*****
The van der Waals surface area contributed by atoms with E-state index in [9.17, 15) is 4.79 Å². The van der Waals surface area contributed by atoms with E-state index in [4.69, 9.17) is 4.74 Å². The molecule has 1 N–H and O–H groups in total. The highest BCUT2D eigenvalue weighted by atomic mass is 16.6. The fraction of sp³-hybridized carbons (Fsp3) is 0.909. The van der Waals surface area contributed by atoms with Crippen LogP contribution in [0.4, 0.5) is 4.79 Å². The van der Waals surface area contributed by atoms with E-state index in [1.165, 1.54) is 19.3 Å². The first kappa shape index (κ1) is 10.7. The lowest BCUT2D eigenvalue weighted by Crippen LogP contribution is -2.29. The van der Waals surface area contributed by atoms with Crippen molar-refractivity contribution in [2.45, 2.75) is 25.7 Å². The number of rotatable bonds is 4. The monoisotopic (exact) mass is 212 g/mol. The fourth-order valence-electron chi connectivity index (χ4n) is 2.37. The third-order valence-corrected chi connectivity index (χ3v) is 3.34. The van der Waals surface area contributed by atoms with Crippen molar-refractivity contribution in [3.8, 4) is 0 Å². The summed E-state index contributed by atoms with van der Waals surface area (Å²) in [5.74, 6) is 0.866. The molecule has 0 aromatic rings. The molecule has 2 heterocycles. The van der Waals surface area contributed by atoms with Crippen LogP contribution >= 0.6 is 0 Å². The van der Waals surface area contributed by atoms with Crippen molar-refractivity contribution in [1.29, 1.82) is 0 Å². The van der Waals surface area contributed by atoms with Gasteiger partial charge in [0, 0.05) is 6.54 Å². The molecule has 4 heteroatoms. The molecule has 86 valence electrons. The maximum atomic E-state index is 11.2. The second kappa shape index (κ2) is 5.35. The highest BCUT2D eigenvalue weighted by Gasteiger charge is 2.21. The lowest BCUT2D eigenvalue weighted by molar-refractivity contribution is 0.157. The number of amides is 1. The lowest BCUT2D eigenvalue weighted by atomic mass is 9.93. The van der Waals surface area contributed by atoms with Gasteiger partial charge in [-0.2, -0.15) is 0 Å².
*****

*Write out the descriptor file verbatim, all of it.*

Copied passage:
The van der Waals surface area contributed by atoms with E-state index in [9.17, 15) is 4.79 Å². The van der Waals surface area contributed by atoms with E-state index in [4.69, 9.17) is 4.74 Å². The molecule has 1 N–H and O–H groups in total. The highest BCUT2D eigenvalue weighted by atomic mass is 16.6. The fraction of sp³-hybridized carbons (Fsp3) is 0.909. The van der Waals surface area contributed by atoms with Crippen LogP contribution in [0.4, 0.5) is 4.79 Å². The van der Waals surface area contributed by atoms with E-state index in [1.165, 1.54) is 19.3 Å². The first kappa shape index (κ1) is 10.7. The lowest BCUT2D eigenvalue weighted by Crippen LogP contribution is -2.29. The van der Waals surface area contributed by atoms with Crippen molar-refractivity contribution in [2.45, 2.75) is 25.7 Å². The number of rotatable bonds is 4. The monoisotopic (exact) mass is 212 g/mol. The fourth-order valence-electron chi connectivity index (χ4n) is 2.37. The third-order valence-corrected chi connectivity index (χ3v) is 3.34. The van der Waals surface area contributed by atoms with Crippen molar-refractivity contribution in [3.8, 4) is 0 Å². The summed E-state index contributed by atoms with van der Waals surface area (Å²) in [5.74, 6) is 0.866. The molecule has 0 aromatic rings. The molecule has 2 heterocycles. The van der Waals surface area contributed by atoms with Crippen LogP contribution >= 0.6 is 0 Å². The van der Waals surface area contributed by atoms with Crippen molar-refractivity contribution in [1.29, 1.82) is 0 Å². The van der Waals surface area contributed by atoms with Gasteiger partial charge in [0, 0.05) is 6.54 Å². The molecule has 4 heteroatoms. The molecule has 86 valence electrons. The maximum atomic E-state index is 11.2. The second kappa shape index (κ2) is 5.35. The highest BCUT2D eigenvalue weighted by Gasteiger charge is 2.21. The lowest BCUT2D eigenvalue weighted by molar-refractivity contribution is 0.157. The number of amides is 1. The lowest BCUT2D eigenvalue weighted by atomic mass is 9.93. The van der Waals surface area contributed by atoms with Gasteiger partial charge in [-0.2, -0.15) is 0 Å².